In the United States, a police officer cannot just choose to pull you over while you are driving. In order to do so, they have to have reasonable suspicion that you are doing something illegal. The term “reasonable suspicion” has gone through extensive court battles over a multi-decade period, but in essence, it means that police officers have some sort of evidence that you may be doing something that violates the law. Each state, including Louisiana, has its own criminal code, and understanding when a police officer has reasonable suspicion may be vital to a case.
When can a police officer stop you?
In criminal law, a police officer must take into account all circumstances for making a police stop before determining if he or she has reasonable suspicion that a crime may have been committed. This is necessary in order to detain an individual or search their possessions. It is a low standard, lower than probable cause, and only requires the reasonable suspicion that there may have been criminal activity. This requires at least some evidence or belief that can be based on the facts of the incident in question. A police officer’s personal bias or guess would not qualify.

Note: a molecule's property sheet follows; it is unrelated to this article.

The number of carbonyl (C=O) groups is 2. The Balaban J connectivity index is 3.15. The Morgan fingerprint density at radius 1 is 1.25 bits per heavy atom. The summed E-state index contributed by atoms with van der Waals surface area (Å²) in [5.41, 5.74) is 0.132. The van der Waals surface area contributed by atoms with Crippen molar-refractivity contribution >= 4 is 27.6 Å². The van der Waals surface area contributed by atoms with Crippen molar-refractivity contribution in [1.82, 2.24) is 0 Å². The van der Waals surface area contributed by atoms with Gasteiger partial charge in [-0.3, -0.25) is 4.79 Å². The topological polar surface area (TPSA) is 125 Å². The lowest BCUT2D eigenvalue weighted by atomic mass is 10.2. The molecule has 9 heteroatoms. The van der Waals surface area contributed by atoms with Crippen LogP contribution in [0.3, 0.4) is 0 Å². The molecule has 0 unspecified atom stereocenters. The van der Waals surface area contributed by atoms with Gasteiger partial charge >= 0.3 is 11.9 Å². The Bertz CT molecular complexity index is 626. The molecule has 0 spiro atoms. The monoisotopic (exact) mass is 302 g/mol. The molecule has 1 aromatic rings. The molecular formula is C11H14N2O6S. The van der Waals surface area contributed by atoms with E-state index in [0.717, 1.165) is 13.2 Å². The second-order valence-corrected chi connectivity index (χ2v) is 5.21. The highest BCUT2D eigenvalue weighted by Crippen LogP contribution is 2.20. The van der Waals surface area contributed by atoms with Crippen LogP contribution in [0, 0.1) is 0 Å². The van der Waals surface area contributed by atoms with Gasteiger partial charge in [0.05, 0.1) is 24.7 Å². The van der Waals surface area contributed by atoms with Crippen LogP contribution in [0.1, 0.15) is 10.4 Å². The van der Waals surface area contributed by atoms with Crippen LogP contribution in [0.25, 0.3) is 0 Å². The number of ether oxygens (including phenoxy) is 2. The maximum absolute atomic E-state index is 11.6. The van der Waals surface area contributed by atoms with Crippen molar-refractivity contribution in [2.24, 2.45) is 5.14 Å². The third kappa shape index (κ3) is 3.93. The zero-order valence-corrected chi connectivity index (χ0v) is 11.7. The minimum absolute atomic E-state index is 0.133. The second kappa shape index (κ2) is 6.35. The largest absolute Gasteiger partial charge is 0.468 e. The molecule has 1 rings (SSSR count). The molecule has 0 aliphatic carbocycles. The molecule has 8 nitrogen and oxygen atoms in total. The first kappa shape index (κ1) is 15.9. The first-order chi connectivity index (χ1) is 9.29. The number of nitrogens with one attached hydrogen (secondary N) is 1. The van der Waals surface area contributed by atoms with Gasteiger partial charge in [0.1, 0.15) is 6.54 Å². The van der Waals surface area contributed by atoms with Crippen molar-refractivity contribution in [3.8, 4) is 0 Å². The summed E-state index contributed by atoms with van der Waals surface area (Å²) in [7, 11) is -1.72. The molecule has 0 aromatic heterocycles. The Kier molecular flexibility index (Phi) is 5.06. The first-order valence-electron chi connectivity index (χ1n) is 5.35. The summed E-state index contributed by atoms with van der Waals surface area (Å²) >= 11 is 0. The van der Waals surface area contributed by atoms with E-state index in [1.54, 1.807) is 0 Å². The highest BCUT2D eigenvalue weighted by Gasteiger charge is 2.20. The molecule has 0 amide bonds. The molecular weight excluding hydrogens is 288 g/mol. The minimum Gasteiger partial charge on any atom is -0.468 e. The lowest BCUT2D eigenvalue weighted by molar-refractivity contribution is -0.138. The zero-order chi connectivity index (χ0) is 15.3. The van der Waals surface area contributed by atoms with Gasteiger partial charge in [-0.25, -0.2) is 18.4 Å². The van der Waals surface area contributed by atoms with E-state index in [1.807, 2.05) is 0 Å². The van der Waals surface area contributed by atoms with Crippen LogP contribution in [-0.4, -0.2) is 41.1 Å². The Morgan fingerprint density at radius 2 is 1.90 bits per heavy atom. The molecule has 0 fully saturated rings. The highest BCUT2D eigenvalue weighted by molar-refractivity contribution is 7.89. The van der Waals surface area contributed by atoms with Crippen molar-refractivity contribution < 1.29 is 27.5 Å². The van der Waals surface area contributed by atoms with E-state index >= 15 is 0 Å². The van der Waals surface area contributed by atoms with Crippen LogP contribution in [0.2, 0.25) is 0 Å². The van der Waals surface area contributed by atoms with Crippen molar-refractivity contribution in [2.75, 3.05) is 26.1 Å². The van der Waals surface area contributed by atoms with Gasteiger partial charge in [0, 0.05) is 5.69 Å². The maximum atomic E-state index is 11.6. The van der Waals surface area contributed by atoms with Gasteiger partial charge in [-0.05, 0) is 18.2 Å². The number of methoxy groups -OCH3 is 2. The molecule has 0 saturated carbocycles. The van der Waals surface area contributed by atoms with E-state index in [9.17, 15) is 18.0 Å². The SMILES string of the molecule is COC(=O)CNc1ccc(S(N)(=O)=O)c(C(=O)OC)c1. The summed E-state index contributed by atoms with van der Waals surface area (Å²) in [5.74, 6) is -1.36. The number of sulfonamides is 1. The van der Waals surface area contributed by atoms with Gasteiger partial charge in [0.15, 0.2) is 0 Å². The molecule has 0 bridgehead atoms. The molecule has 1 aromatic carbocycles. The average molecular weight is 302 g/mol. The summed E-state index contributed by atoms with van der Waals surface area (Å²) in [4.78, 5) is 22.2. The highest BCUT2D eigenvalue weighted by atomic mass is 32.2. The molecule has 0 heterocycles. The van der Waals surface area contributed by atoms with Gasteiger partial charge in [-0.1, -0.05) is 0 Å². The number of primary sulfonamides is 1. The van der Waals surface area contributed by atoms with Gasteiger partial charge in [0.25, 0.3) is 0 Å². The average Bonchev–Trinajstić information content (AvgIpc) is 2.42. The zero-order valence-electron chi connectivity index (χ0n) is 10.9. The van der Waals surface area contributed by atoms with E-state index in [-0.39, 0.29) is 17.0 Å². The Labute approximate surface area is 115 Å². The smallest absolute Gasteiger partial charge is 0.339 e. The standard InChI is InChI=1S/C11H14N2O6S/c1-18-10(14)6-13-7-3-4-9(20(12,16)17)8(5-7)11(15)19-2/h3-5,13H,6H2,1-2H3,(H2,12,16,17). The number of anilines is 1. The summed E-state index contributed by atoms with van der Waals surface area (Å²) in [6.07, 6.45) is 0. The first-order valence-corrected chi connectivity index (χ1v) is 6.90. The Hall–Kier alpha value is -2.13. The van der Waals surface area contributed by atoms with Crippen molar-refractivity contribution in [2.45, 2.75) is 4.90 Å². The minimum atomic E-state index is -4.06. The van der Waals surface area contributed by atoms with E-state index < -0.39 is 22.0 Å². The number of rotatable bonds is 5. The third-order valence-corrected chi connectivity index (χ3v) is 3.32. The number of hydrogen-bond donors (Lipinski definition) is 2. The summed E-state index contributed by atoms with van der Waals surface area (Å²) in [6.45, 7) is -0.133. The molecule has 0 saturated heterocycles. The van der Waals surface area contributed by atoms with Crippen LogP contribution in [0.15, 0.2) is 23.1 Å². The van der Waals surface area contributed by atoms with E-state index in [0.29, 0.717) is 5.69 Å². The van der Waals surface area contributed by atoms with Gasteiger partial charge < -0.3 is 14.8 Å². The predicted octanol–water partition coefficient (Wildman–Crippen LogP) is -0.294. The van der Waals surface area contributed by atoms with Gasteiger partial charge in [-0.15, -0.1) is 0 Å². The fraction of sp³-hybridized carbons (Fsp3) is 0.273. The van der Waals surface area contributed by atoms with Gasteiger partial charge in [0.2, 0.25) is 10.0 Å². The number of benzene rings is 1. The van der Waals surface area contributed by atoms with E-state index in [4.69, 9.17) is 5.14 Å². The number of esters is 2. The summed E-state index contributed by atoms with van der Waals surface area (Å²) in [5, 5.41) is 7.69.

If you have been pulled over and arrested, it’s important to review the circumstances of the case. A defense attorney may be able to determine if there are reasonable suspicion issues. If there are, it is possible that the charges you were arrested for might be dismissed.
Reasonable suspicion is meant to protect people from arbitrary arrests and overzealous police officers. Anyone who is arrested for a crime should understand exactly what this term means and how it may impact their criminal case.